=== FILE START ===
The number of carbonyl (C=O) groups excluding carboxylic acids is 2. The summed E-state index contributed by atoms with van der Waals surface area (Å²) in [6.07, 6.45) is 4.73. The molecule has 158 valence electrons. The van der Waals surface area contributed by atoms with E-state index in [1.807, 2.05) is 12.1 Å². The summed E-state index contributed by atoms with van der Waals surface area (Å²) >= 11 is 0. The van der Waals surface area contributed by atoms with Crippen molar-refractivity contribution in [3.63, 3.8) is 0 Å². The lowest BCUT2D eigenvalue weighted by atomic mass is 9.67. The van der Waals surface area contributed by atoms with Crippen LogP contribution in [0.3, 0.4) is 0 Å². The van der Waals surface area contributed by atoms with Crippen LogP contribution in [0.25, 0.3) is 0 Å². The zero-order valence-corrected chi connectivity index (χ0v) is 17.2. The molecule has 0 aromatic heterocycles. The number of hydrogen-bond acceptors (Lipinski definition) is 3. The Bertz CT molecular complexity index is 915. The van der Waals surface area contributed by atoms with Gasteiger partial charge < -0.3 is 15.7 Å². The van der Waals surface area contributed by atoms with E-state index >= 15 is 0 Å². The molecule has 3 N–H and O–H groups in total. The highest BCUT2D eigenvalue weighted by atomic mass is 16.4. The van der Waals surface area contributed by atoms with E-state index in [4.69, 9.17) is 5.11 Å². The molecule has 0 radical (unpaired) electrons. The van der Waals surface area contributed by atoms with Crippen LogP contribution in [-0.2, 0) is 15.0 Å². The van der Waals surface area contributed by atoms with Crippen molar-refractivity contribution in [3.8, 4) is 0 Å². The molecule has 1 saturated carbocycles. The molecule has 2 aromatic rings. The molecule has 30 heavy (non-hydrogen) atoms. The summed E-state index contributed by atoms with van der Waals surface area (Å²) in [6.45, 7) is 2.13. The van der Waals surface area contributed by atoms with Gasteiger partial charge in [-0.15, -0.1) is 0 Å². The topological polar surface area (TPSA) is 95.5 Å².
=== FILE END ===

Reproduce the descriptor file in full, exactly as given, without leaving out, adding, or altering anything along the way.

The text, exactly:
The number of carbonyl (C=O) groups excluding carboxylic acids is 2. The summed E-state index contributed by atoms with van der Waals surface area (Å²) in [6.07, 6.45) is 4.73. The molecule has 158 valence electrons. The van der Waals surface area contributed by atoms with E-state index in [1.807, 2.05) is 12.1 Å². The summed E-state index contributed by atoms with van der Waals surface area (Å²) >= 11 is 0. The van der Waals surface area contributed by atoms with Crippen molar-refractivity contribution in [3.63, 3.8) is 0 Å². The lowest BCUT2D eigenvalue weighted by atomic mass is 9.67. The van der Waals surface area contributed by atoms with Crippen LogP contribution in [0.3, 0.4) is 0 Å². The van der Waals surface area contributed by atoms with Crippen LogP contribution in [0.25, 0.3) is 0 Å². The zero-order valence-corrected chi connectivity index (χ0v) is 17.2. The molecule has 0 aromatic heterocycles. The number of hydrogen-bond acceptors (Lipinski definition) is 3. The Bertz CT molecular complexity index is 915. The van der Waals surface area contributed by atoms with Gasteiger partial charge < -0.3 is 15.7 Å². The van der Waals surface area contributed by atoms with E-state index >= 15 is 0 Å². The molecule has 3 N–H and O–H groups in total. The highest BCUT2D eigenvalue weighted by atomic mass is 16.4. The van der Waals surface area contributed by atoms with E-state index in [4.69, 9.17) is 5.11 Å². The molecule has 0 radical (unpaired) electrons. The van der Waals surface area contributed by atoms with Crippen LogP contribution in [-0.2, 0) is 15.0 Å². The van der Waals surface area contributed by atoms with Crippen molar-refractivity contribution in [3.8, 4) is 0 Å². The molecule has 1 saturated carbocycles. The molecule has 2 aromatic rings. The molecule has 30 heavy (non-hydrogen) atoms. The summed E-state index contributed by atoms with van der Waals surface area (Å²) in [6.45, 7) is 2.13. The van der Waals surface area contributed by atoms with Gasteiger partial charge in [-0.15, -0.1) is 0 Å². The topological polar surface area (TPSA) is 95.5 Å².